When you are Hank Aaron, you probably have fond memories from many ball parks minor and major league across the country.
Its been 60 years since Aaron, the fall-of-famer who hits 755 home runs, played in his final minor league baseball game with the Jacksonville Braves in Columbia. He returned to Capital City Stadium on Wednesday night and answered a series of questions for the 3,122 fans on hand before throwing out the first pitch in the contest between the Columbia Blowfish and the Martinsville Mustangs in Coastal Plain League action.
He was invited by Blowfish president and owner Bill Shanahan to help support the Chasing the Dream foundation and the Hank Aaron Childhood Museum. Shanahan was one of the main parties responsible for moving Aarons childhood home to the Hank Aaron Stadium in Mobile, Ala., to create a museum.
Bill and I go back a long ways, Aaron said before he greeted invited guests that included Columbia mayor Steve Benjamin and Richland County sheriff Leon Lott in the Stadium Club. He moved my home in Mobile, Alabama, and I got to know him pretty well. Its just an honor to be back here.
Shanahan was more than honored to bring the 79-year old Aaron back to the Midlands.
It was my honor to bring the true all-time home run king to Columbia after he played his last minor league baseball game here 60 years ago, Shanahan said. I was humbled that he accepted my invitation, but thats the man he is. Hes a man of integrity, a man that loves the game of baseball and a man that wants to help others with his Chasing the Dream foundation. Im thankful the fans got a chance to hear and see him.
Even though its been so long since Aaron played in that game in Columbia, he recalls several highlights from Columbia in 1953.
He recalled one game in which he went 4-for-4 with a home run, a triple and two singles. He stole second base after one of the singles but was quickly tagged out after he allowed the second baseman to trick him into lifting his foot off the bag.
The second baseman told me to take my foot off the base for a second and he tagged me out, Aaron said. I recalled one of the coaches at that time kept me out here until 12 or 1 oclock practicing sliding and staying on the bag and not moving.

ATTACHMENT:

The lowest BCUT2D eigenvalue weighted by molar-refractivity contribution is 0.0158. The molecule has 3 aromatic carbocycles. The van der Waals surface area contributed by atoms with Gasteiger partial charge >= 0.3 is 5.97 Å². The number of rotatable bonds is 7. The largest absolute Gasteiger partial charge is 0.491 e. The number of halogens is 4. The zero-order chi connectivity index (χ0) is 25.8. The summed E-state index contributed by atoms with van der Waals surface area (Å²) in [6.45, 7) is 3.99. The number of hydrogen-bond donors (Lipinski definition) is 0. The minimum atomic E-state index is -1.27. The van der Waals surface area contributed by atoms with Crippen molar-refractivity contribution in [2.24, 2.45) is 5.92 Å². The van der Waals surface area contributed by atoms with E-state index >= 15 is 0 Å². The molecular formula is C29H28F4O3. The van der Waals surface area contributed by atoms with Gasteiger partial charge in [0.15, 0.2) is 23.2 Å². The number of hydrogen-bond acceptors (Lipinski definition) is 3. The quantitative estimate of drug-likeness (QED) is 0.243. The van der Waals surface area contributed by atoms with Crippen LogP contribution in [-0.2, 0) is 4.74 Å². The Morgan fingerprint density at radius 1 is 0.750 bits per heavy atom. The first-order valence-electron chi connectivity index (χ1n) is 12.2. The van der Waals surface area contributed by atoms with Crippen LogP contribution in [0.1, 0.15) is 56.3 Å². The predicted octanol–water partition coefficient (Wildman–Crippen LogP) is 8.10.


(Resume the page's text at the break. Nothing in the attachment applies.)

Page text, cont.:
Aaron also told of the story of how he earned the nickname Hammerin Hank. It was after he started his career in Milwaukee and the Braves traveling secretary, Donald Davis, gave him the moniker and it stood the test of time.
It stuck with me all those years, Aaron said. Amazing.
Aarons Jacksonville team won the Sally League 1953 regular-season championship by 21/2 games over Columbia but the two met in the finals of the Shaughnesy championship series with the Columbia Reds coming out on top 4-3 in the series.
They won the final game 4-2, and Aaron, who was then a second baseman, went 0-for-4 and committed a crucial error.
He went to spring training the next season and, after the Braves suffered several key injuries in their outfield, he changed positions and stuck with the big-league club to begin his career. He finished with 3,771 hits, 624 doubles and 2,297 RBIs to go along with a .305 career batting average.
Aaron returned to Capital City Stadium in 1960 and 1961 when the Braves major league squad played exhibition games in Columbia. In his last official at-bat in historic Capital City Stadium, he doubled before he was lifted in the fourth inning for a pinch runner.
He is well aware that Capital City Stadium could be in its final season of hosting baseball, and he understands that stadiums such as that one hold irreplaceable memories for generations of fans.
I started looking back at some of the records, and I had some pretty good days in this ball park, hitting home runs and things, Aaron said. I remember some great things in this ballpark. It saddens you to see old ball parks torn down.